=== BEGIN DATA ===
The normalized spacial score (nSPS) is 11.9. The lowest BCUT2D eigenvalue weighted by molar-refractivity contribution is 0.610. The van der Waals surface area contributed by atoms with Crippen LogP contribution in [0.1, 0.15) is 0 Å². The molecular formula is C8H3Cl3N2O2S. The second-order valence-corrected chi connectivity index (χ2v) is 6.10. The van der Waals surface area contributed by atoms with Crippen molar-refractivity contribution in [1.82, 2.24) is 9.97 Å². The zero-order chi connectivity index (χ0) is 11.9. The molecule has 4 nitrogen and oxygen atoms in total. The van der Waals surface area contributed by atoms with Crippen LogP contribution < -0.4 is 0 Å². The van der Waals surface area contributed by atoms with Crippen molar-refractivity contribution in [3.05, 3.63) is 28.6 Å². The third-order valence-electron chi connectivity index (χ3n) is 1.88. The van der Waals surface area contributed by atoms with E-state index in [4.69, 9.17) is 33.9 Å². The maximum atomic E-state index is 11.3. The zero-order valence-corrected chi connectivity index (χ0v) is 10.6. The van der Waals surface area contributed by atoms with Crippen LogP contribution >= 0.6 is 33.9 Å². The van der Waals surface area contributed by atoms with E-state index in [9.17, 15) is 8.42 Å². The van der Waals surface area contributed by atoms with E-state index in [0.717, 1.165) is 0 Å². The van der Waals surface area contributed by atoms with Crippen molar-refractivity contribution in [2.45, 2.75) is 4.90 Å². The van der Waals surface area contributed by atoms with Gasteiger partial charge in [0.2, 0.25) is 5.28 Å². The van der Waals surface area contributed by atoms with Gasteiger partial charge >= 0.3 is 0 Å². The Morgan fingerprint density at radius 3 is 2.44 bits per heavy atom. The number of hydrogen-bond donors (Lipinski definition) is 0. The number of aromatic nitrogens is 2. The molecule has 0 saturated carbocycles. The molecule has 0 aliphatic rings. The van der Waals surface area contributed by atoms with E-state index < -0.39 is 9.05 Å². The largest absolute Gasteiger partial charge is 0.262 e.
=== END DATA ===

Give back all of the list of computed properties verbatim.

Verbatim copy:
The normalized spacial score (nSPS) is 11.9. The lowest BCUT2D eigenvalue weighted by molar-refractivity contribution is 0.610. The van der Waals surface area contributed by atoms with Crippen LogP contribution in [0.1, 0.15) is 0 Å². The molecular formula is C8H3Cl3N2O2S. The second-order valence-corrected chi connectivity index (χ2v) is 6.10. The van der Waals surface area contributed by atoms with Crippen molar-refractivity contribution in [1.82, 2.24) is 9.97 Å². The zero-order chi connectivity index (χ0) is 11.9. The molecule has 4 nitrogen and oxygen atoms in total. The van der Waals surface area contributed by atoms with Crippen LogP contribution < -0.4 is 0 Å². The van der Waals surface area contributed by atoms with Crippen molar-refractivity contribution in [3.05, 3.63) is 28.6 Å². The third-order valence-electron chi connectivity index (χ3n) is 1.88. The van der Waals surface area contributed by atoms with E-state index in [4.69, 9.17) is 33.9 Å². The maximum atomic E-state index is 11.3. The zero-order valence-corrected chi connectivity index (χ0v) is 10.6. The van der Waals surface area contributed by atoms with Crippen LogP contribution >= 0.6 is 33.9 Å². The van der Waals surface area contributed by atoms with E-state index in [9.17, 15) is 8.42 Å². The van der Waals surface area contributed by atoms with E-state index in [0.717, 1.165) is 0 Å². The van der Waals surface area contributed by atoms with Crippen molar-refractivity contribution in [2.45, 2.75) is 4.90 Å². The van der Waals surface area contributed by atoms with Gasteiger partial charge in [0.2, 0.25) is 5.28 Å². The van der Waals surface area contributed by atoms with Gasteiger partial charge >= 0.3 is 0 Å². The Morgan fingerprint density at radius 3 is 2.44 bits per heavy atom. The number of hydrogen-bond donors (Lipinski definition) is 0. The number of aromatic nitrogens is 2. The molecule has 0 saturated carbocycles. The molecule has 0 aliphatic rings. The van der Waals surface area contributed by atoms with E-state index < -0.39 is 9.05 Å². The largest absolute Gasteiger partial charge is 0.262 e.